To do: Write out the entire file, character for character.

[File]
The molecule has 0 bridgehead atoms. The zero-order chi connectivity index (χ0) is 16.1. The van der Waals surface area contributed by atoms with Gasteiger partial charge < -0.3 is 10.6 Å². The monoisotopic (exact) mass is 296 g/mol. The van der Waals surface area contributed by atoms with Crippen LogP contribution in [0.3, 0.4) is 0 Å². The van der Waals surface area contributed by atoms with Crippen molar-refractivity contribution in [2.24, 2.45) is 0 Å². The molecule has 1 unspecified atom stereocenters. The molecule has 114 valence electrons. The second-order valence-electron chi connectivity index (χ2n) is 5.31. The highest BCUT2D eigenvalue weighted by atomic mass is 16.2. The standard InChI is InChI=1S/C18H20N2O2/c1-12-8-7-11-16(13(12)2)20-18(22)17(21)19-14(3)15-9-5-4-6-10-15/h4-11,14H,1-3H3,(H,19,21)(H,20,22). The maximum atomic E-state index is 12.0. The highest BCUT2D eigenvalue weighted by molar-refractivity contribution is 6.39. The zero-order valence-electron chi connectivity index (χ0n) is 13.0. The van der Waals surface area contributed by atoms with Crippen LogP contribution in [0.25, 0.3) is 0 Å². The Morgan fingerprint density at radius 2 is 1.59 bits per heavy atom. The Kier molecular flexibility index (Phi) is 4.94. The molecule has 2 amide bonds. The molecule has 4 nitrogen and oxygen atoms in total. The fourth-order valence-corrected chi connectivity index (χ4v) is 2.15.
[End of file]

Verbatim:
The molecule has 0 bridgehead atoms. The zero-order chi connectivity index (χ0) is 16.1. The van der Waals surface area contributed by atoms with Gasteiger partial charge < -0.3 is 10.6 Å². The monoisotopic (exact) mass is 296 g/mol. The van der Waals surface area contributed by atoms with Crippen LogP contribution in [0.3, 0.4) is 0 Å². The van der Waals surface area contributed by atoms with Crippen molar-refractivity contribution in [2.24, 2.45) is 0 Å². The molecule has 1 unspecified atom stereocenters. The molecule has 114 valence electrons. The second-order valence-electron chi connectivity index (χ2n) is 5.31. The highest BCUT2D eigenvalue weighted by atomic mass is 16.2. The standard InChI is InChI=1S/C18H20N2O2/c1-12-8-7-11-16(13(12)2)20-18(22)17(21)19-14(3)15-9-5-4-6-10-15/h4-11,14H,1-3H3,(H,19,21)(H,20,22). The maximum atomic E-state index is 12.0. The highest BCUT2D eigenvalue weighted by molar-refractivity contribution is 6.39. The zero-order valence-electron chi connectivity index (χ0n) is 13.0. The van der Waals surface area contributed by atoms with Crippen LogP contribution in [0.25, 0.3) is 0 Å². The Morgan fingerprint density at radius 2 is 1.59 bits per heavy atom. The Kier molecular flexibility index (Phi) is 4.94. The molecule has 2 amide bonds. The molecule has 4 nitrogen and oxygen atoms in total. The fourth-order valence-corrected chi connectivity index (χ4v) is 2.15.